I have ASM's Mozart 5, which is paired with her Mendelssohn, from 1981. I also have her Brahms sonatas, with Alexis Weissenberg, from 1983. I really like her recordings she cut as a teenager, and I prefer listening to them to her newer recordings. Her style is so fresh and straightforward, and I am always impressed. Her musical choices just seem so right. Tone, intonation...everything just so great.
Alexis Weissenberg's Debussy is pretty nice too, in case anyone is interested.
Ahh CDs! I’m having chocolate, coffee, ice cream all at once and am listening to the new CD just arrived in my mailbox today. It’s Testament’s Veneu (first recordings) and Hassid (complete recordings). Life is so good!
Oh, and don’t forget the books too. I got Applebaum’s “The Way They Play – Bk1” the other day from ABE Books for a reasonable price. They’ve got a few more copies so check it out if you want to: http://www.abebooks.com/
I don't know how you do it Buri, I couldn't live without bungee jumping without a chord.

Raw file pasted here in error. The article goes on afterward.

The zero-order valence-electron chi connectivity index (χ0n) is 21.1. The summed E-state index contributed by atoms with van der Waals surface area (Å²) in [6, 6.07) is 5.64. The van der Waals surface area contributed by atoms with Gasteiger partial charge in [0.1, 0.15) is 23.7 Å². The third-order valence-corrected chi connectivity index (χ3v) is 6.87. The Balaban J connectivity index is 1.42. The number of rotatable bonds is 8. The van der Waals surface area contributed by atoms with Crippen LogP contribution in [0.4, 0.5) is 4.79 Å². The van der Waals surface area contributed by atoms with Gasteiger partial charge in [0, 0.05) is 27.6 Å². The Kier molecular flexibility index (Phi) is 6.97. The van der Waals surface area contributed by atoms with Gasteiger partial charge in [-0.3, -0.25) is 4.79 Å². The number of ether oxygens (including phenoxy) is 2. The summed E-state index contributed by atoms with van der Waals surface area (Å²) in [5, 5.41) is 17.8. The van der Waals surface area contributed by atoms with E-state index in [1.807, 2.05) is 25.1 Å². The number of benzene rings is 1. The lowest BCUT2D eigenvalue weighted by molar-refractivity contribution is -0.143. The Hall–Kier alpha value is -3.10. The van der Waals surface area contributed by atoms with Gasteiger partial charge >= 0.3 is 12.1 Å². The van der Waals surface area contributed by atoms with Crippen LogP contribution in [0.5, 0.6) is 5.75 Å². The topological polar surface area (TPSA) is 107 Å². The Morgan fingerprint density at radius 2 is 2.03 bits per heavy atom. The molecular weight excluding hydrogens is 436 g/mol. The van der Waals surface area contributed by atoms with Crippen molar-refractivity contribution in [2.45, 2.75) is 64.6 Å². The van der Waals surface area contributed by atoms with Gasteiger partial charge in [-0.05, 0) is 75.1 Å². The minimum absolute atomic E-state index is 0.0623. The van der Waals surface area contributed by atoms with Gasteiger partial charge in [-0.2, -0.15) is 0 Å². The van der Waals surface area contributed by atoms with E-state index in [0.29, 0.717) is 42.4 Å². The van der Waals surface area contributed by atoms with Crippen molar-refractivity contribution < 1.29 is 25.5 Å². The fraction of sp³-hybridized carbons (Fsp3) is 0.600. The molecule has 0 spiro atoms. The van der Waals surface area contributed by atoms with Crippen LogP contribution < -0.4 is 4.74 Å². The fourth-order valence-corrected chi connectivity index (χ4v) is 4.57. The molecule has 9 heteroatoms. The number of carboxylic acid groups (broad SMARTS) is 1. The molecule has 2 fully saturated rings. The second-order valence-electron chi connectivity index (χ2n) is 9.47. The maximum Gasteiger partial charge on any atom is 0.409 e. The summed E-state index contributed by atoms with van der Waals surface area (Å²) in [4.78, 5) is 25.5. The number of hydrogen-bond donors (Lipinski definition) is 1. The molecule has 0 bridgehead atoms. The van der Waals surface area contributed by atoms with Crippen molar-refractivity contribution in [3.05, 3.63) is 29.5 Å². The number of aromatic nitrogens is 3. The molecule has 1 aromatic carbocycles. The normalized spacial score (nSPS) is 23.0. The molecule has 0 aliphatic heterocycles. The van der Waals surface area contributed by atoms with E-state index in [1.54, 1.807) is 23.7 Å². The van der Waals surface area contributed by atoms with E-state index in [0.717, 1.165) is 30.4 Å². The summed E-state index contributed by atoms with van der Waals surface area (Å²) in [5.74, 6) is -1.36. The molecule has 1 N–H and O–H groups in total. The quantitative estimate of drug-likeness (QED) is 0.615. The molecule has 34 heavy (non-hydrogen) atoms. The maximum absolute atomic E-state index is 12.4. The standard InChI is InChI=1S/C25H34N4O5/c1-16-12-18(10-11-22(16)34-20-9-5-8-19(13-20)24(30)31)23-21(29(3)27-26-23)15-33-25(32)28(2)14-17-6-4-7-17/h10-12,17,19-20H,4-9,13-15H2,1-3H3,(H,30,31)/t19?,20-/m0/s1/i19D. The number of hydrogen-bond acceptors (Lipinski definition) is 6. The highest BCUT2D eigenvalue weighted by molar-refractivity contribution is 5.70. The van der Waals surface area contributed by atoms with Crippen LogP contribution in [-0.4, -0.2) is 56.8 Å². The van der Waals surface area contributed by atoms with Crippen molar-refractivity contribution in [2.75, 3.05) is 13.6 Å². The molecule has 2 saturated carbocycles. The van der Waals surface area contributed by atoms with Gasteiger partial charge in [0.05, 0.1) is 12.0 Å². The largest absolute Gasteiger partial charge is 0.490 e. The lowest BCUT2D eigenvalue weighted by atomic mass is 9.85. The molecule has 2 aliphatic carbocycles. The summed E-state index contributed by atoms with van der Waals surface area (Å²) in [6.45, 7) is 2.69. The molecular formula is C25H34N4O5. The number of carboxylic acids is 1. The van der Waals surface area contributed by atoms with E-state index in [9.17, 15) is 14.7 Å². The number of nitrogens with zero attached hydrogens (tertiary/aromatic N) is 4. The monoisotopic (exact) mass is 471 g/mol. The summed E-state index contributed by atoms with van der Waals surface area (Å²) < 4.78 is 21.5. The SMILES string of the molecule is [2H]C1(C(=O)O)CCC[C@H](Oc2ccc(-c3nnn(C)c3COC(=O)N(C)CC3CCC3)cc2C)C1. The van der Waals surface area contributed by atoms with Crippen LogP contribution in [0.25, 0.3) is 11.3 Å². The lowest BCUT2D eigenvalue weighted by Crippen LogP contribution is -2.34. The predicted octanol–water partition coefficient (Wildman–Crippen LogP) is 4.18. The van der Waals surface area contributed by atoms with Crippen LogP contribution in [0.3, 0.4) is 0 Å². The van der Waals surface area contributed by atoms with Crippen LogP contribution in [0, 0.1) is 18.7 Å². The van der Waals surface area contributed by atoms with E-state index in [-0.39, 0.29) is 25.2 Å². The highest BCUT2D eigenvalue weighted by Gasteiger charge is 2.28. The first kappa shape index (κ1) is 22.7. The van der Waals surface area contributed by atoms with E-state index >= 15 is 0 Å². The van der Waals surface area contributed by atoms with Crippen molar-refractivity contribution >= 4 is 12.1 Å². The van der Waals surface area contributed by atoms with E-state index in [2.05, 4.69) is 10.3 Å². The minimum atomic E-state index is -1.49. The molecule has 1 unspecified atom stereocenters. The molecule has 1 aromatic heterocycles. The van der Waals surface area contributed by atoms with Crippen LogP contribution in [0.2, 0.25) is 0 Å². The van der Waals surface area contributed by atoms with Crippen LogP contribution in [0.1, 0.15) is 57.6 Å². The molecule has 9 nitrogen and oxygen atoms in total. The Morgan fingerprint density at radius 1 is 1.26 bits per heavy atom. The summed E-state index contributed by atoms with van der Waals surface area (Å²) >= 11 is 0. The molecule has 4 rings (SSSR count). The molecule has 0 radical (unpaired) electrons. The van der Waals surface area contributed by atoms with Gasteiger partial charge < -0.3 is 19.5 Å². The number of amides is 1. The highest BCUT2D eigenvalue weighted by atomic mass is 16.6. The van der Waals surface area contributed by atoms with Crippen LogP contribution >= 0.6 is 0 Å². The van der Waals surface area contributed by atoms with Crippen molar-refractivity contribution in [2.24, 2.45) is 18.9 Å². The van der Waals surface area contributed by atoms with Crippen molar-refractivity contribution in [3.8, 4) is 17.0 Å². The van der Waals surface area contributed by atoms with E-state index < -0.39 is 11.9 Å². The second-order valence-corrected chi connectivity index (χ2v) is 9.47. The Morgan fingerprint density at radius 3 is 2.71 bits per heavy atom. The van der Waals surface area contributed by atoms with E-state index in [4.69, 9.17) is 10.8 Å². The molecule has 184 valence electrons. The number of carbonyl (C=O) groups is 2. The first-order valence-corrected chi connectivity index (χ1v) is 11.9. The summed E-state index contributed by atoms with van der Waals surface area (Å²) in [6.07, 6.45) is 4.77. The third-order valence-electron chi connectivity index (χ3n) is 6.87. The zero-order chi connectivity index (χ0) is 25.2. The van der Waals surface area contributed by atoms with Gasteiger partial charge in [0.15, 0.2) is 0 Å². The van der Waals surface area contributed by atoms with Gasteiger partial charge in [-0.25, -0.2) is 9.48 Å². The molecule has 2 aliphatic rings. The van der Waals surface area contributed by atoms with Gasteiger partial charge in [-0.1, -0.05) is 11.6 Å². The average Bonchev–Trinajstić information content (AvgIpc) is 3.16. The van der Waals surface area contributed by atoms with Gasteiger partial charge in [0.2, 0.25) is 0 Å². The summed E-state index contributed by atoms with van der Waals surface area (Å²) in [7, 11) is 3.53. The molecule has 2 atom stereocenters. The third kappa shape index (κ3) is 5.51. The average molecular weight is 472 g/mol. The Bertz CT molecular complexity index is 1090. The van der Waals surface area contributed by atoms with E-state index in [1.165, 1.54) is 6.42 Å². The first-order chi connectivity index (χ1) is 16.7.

c minor is the chord of choice.
Yixi I had all the Way they play books when I wa sa kid. Should ahve kept them as they would be worth a fortune. Book one I have pretty much from memory.
Buri,are the book 2, 3, 4,... as good as the book 1? As I said, I don't recall paying too much for the book 1 at the ABE (The prices ranging from less than $20 to over $100 there) so I might be getting the later ones too if they are as good as the book 1.
in terms of sheer information number two is my all time favorite. Fourteen is another great one.
They are all worth having. How are you going to explain it to your husband;)?
Buri,I'll get the book 2 and 14. When it comes to classical music and books, my husband is worse than I am. We have very few furnatures and no wall space because the books and CDs are taking over the house so much so that we'll soon have to find a bigger house for them.